India’s ‘Non-Military Pre-Emptive’ Strike on Pakistan
The Indian Air Force’s strike on a Jaish-e-Mohammad terror training camp in Pakistan’s Balakot delivers a robust but calibrated message.
What was the IAF’s target?
There is a Balakot in the Pakistani province of Khyber-Pakhtunkhwa, west of PoK, and an attack there would mean IAF planes managed to fly a considerable distance – the town is around 70 km from the LoC – and return safely to base. How deep the ingress was is not known, as the Mirages can fire surface-to-air missiles from a distance.
Even if they were not able to successfully hit the intended target, as Maj Gen Ghafoor implied, the ingress alone would be considered a major military embarrassment for the Pakistani side.
What damage was caused?
According to the Indian foreign secretary,
In this operation, a very large number of JeM terrorists, trainers, senior commanders and groups of jihadis who were being trained for fidayeen action were eliminated.
The Pakistani side insists “no casualties or damage” was caused.
If the Indian claim is correct, it is not clear why a large number of terrorists would be gathered in one location – when it was clear that India was likely to hit back in the wake of the Pulwama incident.
One possible explanation is that the Pakistani military assumed Indian action would be confined to kinetic operations along the LoC or inside PoK, rather than elsewhere in Pakistan.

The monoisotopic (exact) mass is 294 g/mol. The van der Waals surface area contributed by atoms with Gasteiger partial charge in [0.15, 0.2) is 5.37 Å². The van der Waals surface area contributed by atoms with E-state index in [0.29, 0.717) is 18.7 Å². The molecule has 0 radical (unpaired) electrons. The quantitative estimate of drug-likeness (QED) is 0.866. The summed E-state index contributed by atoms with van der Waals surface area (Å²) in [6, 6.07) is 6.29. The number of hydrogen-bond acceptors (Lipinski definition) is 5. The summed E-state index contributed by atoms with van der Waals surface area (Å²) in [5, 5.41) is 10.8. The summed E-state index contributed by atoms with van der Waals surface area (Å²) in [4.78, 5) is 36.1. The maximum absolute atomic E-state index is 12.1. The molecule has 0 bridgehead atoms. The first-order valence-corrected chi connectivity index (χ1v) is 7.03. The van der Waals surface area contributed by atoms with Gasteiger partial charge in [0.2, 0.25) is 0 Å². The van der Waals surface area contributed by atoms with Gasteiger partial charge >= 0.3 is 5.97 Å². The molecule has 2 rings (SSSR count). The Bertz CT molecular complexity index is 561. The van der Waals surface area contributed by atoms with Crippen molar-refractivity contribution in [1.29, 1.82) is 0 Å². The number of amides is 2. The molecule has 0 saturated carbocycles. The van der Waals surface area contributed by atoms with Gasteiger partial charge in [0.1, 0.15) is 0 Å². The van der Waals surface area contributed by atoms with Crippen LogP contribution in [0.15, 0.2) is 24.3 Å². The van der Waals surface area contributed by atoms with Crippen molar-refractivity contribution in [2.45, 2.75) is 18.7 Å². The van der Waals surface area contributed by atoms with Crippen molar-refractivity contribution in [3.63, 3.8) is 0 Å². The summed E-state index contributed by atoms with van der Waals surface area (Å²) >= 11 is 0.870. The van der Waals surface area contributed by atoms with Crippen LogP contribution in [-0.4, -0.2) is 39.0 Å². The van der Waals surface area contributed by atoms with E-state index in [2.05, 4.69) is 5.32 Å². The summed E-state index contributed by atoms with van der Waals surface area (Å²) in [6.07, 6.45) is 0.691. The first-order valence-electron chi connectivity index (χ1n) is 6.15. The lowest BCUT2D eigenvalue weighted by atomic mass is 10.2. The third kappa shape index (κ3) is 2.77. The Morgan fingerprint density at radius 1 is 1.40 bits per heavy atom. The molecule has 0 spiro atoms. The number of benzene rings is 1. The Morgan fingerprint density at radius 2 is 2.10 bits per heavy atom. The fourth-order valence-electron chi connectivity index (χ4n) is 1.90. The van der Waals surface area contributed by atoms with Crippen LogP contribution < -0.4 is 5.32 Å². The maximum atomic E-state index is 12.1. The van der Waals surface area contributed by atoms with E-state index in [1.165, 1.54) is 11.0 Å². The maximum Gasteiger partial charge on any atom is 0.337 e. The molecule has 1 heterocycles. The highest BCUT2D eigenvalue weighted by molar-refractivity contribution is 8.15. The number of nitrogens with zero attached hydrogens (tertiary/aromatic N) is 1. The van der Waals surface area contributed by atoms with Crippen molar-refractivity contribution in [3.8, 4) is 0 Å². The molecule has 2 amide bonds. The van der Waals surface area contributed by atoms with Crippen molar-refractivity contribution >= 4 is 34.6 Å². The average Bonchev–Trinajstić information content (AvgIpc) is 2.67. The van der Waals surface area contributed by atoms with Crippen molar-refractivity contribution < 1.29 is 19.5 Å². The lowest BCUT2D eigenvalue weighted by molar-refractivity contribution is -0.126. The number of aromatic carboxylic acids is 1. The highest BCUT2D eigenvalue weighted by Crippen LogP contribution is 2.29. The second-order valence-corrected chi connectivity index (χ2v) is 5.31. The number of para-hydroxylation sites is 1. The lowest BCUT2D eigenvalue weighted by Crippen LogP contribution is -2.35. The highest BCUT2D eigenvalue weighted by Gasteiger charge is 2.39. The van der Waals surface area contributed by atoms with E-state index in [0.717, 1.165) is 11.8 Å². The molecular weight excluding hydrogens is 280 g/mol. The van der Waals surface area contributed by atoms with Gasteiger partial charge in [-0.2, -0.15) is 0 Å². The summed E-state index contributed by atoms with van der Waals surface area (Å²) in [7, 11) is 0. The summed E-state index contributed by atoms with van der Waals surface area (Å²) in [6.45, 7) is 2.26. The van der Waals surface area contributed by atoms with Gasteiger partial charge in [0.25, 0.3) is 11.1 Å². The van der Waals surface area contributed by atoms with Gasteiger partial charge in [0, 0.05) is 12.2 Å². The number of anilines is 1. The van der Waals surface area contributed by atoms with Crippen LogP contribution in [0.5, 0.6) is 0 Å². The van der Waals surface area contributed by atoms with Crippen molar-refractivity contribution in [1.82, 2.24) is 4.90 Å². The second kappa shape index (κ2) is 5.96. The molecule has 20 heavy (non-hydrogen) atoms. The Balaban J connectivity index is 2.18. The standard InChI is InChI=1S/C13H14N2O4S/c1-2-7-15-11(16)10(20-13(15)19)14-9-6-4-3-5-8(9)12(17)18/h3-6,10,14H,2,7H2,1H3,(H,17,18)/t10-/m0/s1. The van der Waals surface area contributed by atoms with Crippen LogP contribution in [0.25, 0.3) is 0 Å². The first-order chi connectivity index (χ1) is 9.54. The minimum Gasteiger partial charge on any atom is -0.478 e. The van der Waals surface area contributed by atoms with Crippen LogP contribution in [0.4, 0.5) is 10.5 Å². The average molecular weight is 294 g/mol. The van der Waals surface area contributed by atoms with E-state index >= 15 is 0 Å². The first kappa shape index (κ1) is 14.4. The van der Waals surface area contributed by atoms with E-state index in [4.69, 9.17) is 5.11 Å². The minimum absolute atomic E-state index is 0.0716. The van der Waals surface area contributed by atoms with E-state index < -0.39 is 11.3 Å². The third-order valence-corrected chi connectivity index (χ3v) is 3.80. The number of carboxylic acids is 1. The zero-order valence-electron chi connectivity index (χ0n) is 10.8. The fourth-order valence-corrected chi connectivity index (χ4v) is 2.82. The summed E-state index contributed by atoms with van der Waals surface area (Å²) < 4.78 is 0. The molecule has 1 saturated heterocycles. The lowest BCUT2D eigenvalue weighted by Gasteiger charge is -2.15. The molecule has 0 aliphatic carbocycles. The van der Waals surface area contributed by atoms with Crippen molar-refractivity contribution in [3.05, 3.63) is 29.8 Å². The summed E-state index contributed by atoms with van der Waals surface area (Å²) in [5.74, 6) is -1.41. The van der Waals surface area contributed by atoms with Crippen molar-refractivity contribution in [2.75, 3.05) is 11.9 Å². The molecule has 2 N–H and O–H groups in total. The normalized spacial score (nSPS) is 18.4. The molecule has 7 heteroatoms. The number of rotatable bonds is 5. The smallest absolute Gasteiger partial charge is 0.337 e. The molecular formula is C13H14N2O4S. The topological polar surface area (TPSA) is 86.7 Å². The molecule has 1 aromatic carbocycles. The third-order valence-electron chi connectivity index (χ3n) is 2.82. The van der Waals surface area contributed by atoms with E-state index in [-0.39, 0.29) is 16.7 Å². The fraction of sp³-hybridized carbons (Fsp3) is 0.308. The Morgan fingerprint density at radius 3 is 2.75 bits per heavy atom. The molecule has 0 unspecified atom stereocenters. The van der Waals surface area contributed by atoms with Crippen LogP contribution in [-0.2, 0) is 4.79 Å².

In the absence of authentic, verifiable information, Indian television channels are claiming that “300-400 terrorists” were killed in the operation.
Will the strike serve as a deterrent to future terrorist attacks?
The 2016 surgical strikes were followed by fierce militant attacks at Nagrota and Sunjwan, and of course the Pulwama suicide bombing on February 14.
How effective the Balakot strike will be is hard to assess, but since terrorist groups are structured and operate differently from regular military formations, the Jaish and others are likely to continue posing a threat to India – especially if the trend of attracting local recruits in Jammu and Kashmir continues.
What is the legality of the Indian action? Is it tantamount to war?
International law gives countries the right of self-defence but there is less clarity about pre-emptive self-defence. Countries like the United States and Israel have invoked this right. This is the first time India has formally spoken of it.
The official statement after the September 2016 surgical strikes also spoke of “very credible and specific information which we received yesterday that some terrorist teams had positioned themselves at launch pads along the Line of Control with an aim to carry out infiltration and terrorist strikes in Jammu & Kashmir and in various other metros in our country”.
However, that action took place “along the LoC”, in Pakistan-occupied Kashmir, which is legally Indian territory. The implications of pre-emptive self-defence were not the same as they may be now, as Balakot is inside Pakistan proper.
India’s statement and the reference to the action as “non-military” makes it clear the Indian side has no intention of escalating matters to war. Much now depends on how Pakistan reacts.
At least one Pakistani analyst, Mosharraf Zaidi, saw the choice of Balakot in KPK as meaning India “has attacked Pakistan”.
Will there be a Pakistani response?
The Pakistani denial of any damage having been caused by the Indian Air Force might allow the situation to run like a replay of the September 2016 surgical strikes, which Pakistan denied had even happened.
Denying any Indian claim of inflicting damage allows the Pakistani side to avoid a military retaliation or escalation.